Village (Resident Evil 8) Review (PS4, 2021)

It hardly matters now that I missed writing my review for Resident Evil 7. Because my conclusion to Village is very similar to the one I had for its prequel from 2017.

Structurally Resident Evil 8 is surprisingly similar to The Evil Within. It mixes various kinds of horror gameplay mechanics and setpieces. One chapter the protagonist fights guns blazing through hordes of monsters, in another he is unarmed and has to hide himself in furniture. Another part of the game features very trial-and-error heavy mechanics as Ethan has to evade getting eaten by a giant fish. The village section of the game is primarily focused on exploration and reminded me a lot of playing Resident Evil 4. There is something for everyone in this package.

To be honest I had almost dropped this game an hour in like I did with The Callisto Protocol. I was not very fond of the opening sequence with Ethan getting ganged up on by a horde of werewolfs, that he was unable to properly defend himself against, in broad daylight, followed by a trial-and-errory haunted house ride section along a linear tunnel. But the game quickly got its act together right after the introduction. The village turned out to have good atmosphere. Exploring it felt unsettling and tense for the most parts. The dungeon that follows provides an even better survival-horror experience with its creepy basement areas. The subsequent area then I found to be disturbing in ways it was rivaling the Silent Hill series in its best moments. About halfway through the game I was almost sure I would eventually rate it 10/10.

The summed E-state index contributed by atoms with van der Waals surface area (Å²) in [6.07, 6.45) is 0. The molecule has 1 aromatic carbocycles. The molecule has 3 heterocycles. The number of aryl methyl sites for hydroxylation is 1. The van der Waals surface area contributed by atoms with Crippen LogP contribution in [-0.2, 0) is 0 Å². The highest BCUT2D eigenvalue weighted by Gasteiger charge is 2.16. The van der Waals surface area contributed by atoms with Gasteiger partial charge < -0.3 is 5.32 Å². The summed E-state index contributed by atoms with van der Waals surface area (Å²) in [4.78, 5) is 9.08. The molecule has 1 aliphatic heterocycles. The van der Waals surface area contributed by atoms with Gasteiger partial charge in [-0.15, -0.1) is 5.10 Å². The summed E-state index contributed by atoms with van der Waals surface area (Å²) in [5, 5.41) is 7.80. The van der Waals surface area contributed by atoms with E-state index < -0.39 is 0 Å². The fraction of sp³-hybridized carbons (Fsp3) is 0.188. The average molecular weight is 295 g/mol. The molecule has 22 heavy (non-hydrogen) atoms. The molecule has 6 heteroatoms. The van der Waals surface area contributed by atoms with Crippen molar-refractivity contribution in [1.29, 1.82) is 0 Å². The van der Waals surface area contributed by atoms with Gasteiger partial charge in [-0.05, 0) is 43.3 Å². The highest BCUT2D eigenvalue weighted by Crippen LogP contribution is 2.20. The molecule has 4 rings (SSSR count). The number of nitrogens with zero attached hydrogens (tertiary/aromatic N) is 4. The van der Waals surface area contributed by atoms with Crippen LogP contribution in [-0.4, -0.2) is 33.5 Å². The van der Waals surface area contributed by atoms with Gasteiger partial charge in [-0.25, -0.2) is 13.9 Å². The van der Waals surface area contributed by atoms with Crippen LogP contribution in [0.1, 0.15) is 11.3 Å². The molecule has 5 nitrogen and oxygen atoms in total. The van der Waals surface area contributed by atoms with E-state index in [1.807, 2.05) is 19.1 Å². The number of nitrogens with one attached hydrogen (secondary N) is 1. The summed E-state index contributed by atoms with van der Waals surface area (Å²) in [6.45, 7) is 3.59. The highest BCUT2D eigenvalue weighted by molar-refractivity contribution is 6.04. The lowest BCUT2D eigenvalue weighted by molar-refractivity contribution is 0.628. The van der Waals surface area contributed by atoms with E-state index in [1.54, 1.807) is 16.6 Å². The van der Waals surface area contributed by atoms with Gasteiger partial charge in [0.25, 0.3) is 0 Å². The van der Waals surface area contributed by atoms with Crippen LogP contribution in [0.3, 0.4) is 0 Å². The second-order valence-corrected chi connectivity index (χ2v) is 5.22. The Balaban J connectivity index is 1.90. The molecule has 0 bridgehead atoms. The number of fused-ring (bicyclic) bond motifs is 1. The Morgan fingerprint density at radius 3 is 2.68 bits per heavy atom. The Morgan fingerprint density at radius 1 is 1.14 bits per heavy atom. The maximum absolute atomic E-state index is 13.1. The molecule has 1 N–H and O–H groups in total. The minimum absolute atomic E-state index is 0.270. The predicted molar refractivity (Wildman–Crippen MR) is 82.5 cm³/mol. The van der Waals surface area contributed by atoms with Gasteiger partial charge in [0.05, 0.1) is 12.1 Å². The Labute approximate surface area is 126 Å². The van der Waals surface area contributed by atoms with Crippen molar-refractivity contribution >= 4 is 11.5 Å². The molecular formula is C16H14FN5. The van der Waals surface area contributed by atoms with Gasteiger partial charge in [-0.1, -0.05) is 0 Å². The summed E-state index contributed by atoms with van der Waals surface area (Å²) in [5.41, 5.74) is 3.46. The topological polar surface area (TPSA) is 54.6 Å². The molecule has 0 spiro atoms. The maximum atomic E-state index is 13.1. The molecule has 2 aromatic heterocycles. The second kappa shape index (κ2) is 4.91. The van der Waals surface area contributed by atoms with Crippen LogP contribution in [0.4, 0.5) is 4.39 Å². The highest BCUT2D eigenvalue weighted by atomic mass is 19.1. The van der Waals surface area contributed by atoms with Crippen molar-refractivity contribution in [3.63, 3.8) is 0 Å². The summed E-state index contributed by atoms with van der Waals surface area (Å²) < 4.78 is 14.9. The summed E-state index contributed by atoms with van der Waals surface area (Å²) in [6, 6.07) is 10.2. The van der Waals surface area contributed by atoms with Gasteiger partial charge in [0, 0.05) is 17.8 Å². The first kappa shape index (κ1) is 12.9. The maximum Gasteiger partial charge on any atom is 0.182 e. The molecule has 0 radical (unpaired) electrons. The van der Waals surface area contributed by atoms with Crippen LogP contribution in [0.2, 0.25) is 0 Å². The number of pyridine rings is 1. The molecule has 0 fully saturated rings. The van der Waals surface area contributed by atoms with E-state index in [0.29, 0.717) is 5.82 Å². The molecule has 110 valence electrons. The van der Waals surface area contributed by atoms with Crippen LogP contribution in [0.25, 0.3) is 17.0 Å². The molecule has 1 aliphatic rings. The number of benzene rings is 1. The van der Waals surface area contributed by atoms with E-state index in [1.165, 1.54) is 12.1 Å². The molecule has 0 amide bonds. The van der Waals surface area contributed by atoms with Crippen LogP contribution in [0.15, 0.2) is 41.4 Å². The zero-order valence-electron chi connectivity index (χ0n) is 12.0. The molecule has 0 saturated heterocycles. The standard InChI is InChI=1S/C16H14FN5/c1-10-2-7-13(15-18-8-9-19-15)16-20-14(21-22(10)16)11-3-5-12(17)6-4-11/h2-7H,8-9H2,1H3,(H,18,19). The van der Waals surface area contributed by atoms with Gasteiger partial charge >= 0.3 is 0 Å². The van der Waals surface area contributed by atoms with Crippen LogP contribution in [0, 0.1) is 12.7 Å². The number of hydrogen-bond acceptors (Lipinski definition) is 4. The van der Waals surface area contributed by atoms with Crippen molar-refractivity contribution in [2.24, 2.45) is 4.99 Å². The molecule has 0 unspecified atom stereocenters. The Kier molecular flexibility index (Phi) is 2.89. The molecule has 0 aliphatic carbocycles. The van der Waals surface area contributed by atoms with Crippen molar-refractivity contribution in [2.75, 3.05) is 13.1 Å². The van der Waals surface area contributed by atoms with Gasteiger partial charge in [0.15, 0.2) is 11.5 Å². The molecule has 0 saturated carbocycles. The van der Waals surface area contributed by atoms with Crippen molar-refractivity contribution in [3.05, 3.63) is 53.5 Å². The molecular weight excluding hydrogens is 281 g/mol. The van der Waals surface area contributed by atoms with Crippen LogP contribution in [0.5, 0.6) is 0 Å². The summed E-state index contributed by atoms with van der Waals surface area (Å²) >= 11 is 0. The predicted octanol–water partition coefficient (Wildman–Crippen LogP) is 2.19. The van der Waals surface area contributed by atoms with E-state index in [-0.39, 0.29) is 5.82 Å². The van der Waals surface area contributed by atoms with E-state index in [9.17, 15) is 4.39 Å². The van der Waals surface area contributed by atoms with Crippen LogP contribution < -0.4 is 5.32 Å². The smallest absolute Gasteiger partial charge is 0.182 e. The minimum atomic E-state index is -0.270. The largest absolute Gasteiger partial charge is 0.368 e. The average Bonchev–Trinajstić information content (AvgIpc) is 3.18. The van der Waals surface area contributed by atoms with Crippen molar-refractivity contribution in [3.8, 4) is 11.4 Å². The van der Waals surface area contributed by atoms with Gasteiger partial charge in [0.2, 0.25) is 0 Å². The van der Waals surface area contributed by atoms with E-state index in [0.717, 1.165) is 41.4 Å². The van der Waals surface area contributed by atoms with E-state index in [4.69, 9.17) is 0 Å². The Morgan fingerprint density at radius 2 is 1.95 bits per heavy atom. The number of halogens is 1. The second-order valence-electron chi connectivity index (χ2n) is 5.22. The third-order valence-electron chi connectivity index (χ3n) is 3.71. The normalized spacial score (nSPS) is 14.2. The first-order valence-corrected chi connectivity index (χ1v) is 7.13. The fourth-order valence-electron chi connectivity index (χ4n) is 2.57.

However Resident Evil 8 does what has almost become a staple for the series and devolves into an action shooter in its latter half. Not a bad thing in itself as the action gameplay is still fun, but for me it is not what I am looking for in a survival-horror game. The factory started off well with some strong atmosphere, but throws so many enemies at the player that one is bound to become jaded. Something about the difficulty balance late in the game felt very off to me. I was never at risk of dying, no matter how clumsily I played and kept missing my targets.

Almost like Resident Evil 7 starts off as a strong survival-horror title and falls off into a mediocre action game, Village does similar but retains a higher level of quality all throughout. All things said it feels like a lite version of The Evil Within with infinitely more forgiving gameplay that ends up hurting the experience because the factory would have been a better horror experience had it been a harder dungeon.

The story I am not sure what to make of. The writing throughout the campaign hits very close to the series' roots with its overall silliness and dumb B-movie lines, while the opening and closing animations appear to be taking themselves rather serious. Feels like there was a dichotomy between the development and marketing teams for the game.

All in all Resident Evil Village is a very good game. At least I had good fun with it from just past the introduction to the end. The game features very strong heights, and its lows are not as low as the series has seen in the past. And the first half was definitely a great survial-horror experience. Makes me look forward to the next installment of the series.


Here is a complaint I forgot to mention: the puzzles in this game are insultingly easy and usually require no thought processes from the player. I feel like no puzzles are better than pretend-puzzles that simply ask the player to read the solution from a hint somewhere.